Understanding Method Injection

From Dependency Injection, Principles, Practices, and Patterns by Steven van Deursen and Mark Seemann


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This article delves into the Method Injection DI Pattern: how it works, and when and why you might want to use it.

How can we inject a Dependency into a class when it’s different for each operation? By supplying it as a method parameter.

In cases where a Dependency can vary with each method call, or the consumer of such a Dependency can vary on each call, you can supply a Dependency via a method parameter.

Method Injection supplies a consumer with a Dependency by passing it as method argument on a method called outside the Composition Root.

The caller supplies the Dependency as a method parameter in each method call. Take the following ApplyDiscountFor method of a Product Entity for example, where the method accepts an IUserContext Dependency using Method Injection:

IUserContext presents contextual information for the operation to run, which is a common scenario for Method Injection. Often this context is supplied to a method alongside a “proper” value, as shown in listing 1.

Listing 1 Passing a Dependency alongside a proper value

public decimal CalculateDiscountPrice(decimal price, IUserContext context)
if (context == null) throw new ArgumentNullException("context");
decimal discount = context.IsInRole(Role.PreferredCustomer) ? .95m : 1;
return price * discount;

The price value parameter represents the value on which the method is supposed to operate, whereas context contains information about the current context of the operation; in this case, information about the current user. The caller supplies the Dependency to the method. The Guard Clause guarantees that the context’s available to the rest of the method body.

Method Injection is different from other types of DI patterns in that the injection doesn’t happen in a Composition Root but, rather, dynamically at invocation. This allows the caller to provide an operation-specific context. Table 1 provides a summary of the advantages and disadvantages of Method Injection.

Table 1 Method Injection advantages and disadvantages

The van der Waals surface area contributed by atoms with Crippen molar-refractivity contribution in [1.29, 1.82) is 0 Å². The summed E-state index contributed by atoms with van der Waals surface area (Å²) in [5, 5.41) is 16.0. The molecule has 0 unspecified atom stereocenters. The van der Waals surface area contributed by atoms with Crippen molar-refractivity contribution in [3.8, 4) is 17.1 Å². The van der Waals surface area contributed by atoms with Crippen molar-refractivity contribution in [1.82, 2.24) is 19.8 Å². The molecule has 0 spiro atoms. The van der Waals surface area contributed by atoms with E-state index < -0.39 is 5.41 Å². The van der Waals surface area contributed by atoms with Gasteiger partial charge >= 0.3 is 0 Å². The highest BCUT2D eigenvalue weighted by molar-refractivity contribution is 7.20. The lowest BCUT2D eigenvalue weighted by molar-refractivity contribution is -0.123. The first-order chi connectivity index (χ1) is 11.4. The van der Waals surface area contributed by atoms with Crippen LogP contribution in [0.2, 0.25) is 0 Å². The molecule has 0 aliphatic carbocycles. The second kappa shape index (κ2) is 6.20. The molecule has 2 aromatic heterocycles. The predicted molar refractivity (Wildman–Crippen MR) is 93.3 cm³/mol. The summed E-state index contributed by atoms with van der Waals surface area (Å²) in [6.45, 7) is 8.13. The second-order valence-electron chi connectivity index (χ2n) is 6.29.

There are two typical use cases for applying Method Injection:

  • When the consumer of the injected Dependency varies on each call
  • When the injected Dependency varies on each call to a consumer

Listing 1 is an example of how the consumer varies. This is the most common form, which is why we’ll provide another example in this article.

Example: Varying the Dependency’s consumer on each method call

When you practice Domain-Driven Design, it’s common to create domain Entities that contain domain logic, effectively mixing runtime data with behavior in the same class. Entities are typically not created within the Composition Root. Take the following Customer Entity, for example.

Listing 2 An entity containing domain logic but no Dependencies (yet)

public class Customer                               ❶
public Guid Id { get; private set; } ❷
public string Name { get; private set; } ❷

public Customer(Guid id, string name) ❸

public void RedeemVoucher(Voucher voucher) ... ❹

public void MakePreferred() ... ❺

❶ A domain Entity.

❷ The Entity‘s data members. This is the application’s runtime data.

❸ The constructor requires the Entity‘s data to be supplied. This way the constructor can ensure the Entity is always created in a valid state.

❹ Lets the customer redeem a voucher.

❺ Promotes the customer to one with the status Preferred.

The RedeemVoucher and MakePreferred methods in listing 2 are domain methods. RedeemVoucher implements the domain logic that lets the customer redeem a voucher. MakePreferred, on the other hand, implements the domain logic that promotes the customer. A regular customer could get upgraded to become a preferred customer, which might give certain advantages and discounts, similar to being a frequent flyer airline customer.